What Is Shoulder Bursitis? Shoulder bursitis is an irritation or inflammation of the bursa in your shoulder. A bursa is a fluid filled sac that acts as a cushion between tendons, bones, and skin.
How Does It Occur? The shoulder bursa can become inflamed from repetitive motion of the shoulder. It frequently occurs in sports with overhead activities such as swimming, tennis, or throwing. It may also occur in occupational activities like painting or carpentry.
What Are The Symptoms Of Shoulder Bursitis? You have pain on the outer front side of your shoulder. Your shoulder may hurt when you lift your arm above your head. The outer side of your shoulder may become swollen and may at time be warm.
How Is It Diagnosed? Your doctor will review your symptoms and examine your shoulder. A thorough physical exam can be sufficient to make a diagnosis for shoulder bursitis.
What Is The Treatment For Shoulder Bursitis? Treatment may include:
- 1. Ice packs on your shoulder for 20 to 30 minutes every 3 to 4 hours for 2 to 3 days or until the pain goes away.
- 2. Anti-inflammatory medications or other pain medications.
- 3. An injection of corticosteroid medication into the bursa to reduce the inflammation and pain.
- exercises to help your recovery.
When Can I Return To My Sport Or Activity? The goal of rehabilitation is to return you to your sport or activity as soon as is safely possible. If you return too soon you may worsen your injury, which could lead to permanent damage. Everyone recovers from injury at at a different rate. Return to your sport or activity will be determined by how soon your shoulder recovers, not by how many days or weeks it has been since your injury occurred. In general, the longer you have symptoms before you start treatment, the longer it will take to get better.
You may safely return to your sport or activity when:
- 1. Your injured shoulder has full range of motion without pain.
- 2. Your injured shoulder has regained normal strength compared to the uninjured shoulder.
In throwing sports, you must gradually rebuild your tolerance to throwing. This means you should start with gentle tossing and gradually throw harder. In contact sports, your shoulder must not be tender to touch and contact should progress from minimal contact to harder contact.
How Can I Prevent Shoulder Bursitis? Be sure to warm up properly and stretch your shoulder before such activities as throwing, tennis, or swimming. If your shoulder begins to hurt during these activities, you may need to slow down until the pain goes away.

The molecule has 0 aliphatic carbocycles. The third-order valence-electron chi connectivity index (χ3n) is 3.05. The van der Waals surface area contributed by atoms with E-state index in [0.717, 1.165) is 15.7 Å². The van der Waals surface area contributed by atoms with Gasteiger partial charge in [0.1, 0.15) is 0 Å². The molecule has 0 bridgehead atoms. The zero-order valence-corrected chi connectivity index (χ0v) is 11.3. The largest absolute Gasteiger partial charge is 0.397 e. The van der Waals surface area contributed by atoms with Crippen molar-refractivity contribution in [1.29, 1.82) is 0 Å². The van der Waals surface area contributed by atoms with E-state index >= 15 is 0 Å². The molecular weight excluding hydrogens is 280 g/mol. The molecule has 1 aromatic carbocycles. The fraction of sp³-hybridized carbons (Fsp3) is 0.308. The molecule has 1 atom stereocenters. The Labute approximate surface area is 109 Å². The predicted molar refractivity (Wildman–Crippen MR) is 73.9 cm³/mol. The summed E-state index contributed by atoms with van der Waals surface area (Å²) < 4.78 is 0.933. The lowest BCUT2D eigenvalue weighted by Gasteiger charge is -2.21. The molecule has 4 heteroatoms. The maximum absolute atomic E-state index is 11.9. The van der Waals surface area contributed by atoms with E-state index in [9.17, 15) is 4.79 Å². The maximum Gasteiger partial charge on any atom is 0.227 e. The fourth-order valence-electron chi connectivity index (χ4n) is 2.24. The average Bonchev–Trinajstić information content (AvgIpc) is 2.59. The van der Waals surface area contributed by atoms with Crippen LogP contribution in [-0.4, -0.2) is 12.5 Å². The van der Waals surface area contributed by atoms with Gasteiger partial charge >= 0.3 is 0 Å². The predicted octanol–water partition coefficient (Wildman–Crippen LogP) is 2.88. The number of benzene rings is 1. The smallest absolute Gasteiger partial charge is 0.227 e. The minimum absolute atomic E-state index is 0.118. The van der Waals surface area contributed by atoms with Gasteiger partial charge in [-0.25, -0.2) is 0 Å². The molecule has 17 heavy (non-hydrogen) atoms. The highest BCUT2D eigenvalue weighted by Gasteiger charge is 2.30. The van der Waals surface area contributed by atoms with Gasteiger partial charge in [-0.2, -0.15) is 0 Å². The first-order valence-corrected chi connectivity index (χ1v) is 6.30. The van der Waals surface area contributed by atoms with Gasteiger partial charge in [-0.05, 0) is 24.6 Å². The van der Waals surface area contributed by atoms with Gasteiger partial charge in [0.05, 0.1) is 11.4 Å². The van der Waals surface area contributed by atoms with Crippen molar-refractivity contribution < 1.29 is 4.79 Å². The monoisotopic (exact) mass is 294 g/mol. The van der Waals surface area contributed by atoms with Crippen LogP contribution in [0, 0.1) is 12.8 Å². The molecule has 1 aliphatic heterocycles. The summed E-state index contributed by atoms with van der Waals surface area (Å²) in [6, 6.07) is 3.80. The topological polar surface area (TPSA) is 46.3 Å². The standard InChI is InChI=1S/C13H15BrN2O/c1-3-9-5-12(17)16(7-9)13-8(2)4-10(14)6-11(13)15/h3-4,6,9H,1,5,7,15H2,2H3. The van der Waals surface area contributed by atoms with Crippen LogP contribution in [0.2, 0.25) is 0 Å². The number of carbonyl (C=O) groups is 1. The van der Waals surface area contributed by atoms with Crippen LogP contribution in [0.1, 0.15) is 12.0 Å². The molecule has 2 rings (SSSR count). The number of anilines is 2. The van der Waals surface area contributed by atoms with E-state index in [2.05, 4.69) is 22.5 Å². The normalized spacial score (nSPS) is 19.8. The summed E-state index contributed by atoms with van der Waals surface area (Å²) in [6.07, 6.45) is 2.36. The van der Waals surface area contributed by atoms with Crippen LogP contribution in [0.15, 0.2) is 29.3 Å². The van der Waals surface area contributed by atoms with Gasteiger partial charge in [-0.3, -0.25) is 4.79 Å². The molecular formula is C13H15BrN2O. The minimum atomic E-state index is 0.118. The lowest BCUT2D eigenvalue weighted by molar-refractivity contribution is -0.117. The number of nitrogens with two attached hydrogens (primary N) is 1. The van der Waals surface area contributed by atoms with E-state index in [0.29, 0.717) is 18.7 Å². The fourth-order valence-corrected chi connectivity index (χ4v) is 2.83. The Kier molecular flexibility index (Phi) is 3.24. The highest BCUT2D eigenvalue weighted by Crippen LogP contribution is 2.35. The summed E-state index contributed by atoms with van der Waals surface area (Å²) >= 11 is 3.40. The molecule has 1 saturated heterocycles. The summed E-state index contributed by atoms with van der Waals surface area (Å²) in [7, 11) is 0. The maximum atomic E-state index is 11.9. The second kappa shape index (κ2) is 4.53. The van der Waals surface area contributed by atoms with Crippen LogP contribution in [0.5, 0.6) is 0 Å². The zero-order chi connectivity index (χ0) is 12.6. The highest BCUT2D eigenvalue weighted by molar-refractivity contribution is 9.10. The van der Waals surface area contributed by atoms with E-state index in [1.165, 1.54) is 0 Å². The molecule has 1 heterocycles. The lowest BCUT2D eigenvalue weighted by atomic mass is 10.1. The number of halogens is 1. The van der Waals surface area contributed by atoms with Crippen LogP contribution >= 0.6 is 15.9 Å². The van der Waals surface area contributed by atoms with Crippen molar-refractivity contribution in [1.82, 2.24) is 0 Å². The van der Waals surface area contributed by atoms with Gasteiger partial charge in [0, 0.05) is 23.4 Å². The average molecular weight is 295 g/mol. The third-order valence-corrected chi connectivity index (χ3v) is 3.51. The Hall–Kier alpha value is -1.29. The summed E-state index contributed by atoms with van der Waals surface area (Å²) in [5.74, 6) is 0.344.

Shoulder Bursitis Rehabilitation Exercises: You may do these exercises when your pain has improved.
1. Scapular range of motion: Shrug your shoulders up. Then squeeze your shoulder blades together. Then relax your shoulder blades down. Hold each position 5 seconds. Repeat 10 times. Do 3 sets.
2. Wand exercises
A. Shoulder flexion: Stand upright and hold a stick in both hands. Stretch your arms by lifting them over your head, keeping your elbows straight. do not raise them past the point of pain. Hold that position for 5 seconds. Return to the starting position. Repeat 10 times.
B. Shoulder external rotation: Lie on your back and hold a stick in both hands with palms up. Your upper arms should be resting on the floor and your elbows at your sides, bent 90 degrees. Using your good arm, push your injured arm out away from your body while keeping he elbow of your injured side at your side. Hold this stretch for 5 seconds. Return to the starting position. Repeat 10 times.
C. Shoulder extension: Stand upright holding a stick in both hands behind your back. Move the stick away from your back. Hold the end position for 5 seconds and then relax and return to the starting position. Repeat 10 times.
A. External rotation: Standing in a doorway with your elbow bent 90 degrees and the back of your hand pressing against the door frame, attempt to press your hand outward into the door frame. Hold for 5 seconds. Repeat 10 times.
B. Internal rotation: Standing in a doorway with your elbow bent 90 degrees and the front of your hand pressing against the door frame, attempt to press your palm into the door frame. Hold for 5 seconds. Repeat 10 times.
4. Tubing exercise for external rotation: Stand resting the hand of your injured side against your stomach. With that hand grasp tubing that is connected to a doorknob or other object at waist level. Keeping your elbow in at your side, rotate your arm outward and away from your waist. Make sure you keep your elbow bent 90 degrees and your forearm parallel to the floor. Repeat 10 times. Build up to 3 sets of 10.
5. Supraspinatus exercise: Standing with your arms at your sides and your thumbs pointed toward the floor, lean your trunk forward slightly. Lift you arms up and out from your sides, keeping your elbows straight. Lift your hands only to shoulder level. Hold 5 seconds. Repeat 10 times. Do 3 sets. Gradually add weight to your hands to increase your strength.
All material provided is designed for information purposes only and should not be used to replace the care of a health care professional. Do not rely on any of the information for diagnosis or treatment. It is recommended that you visit a qualified health care professional for individual and personal attention.
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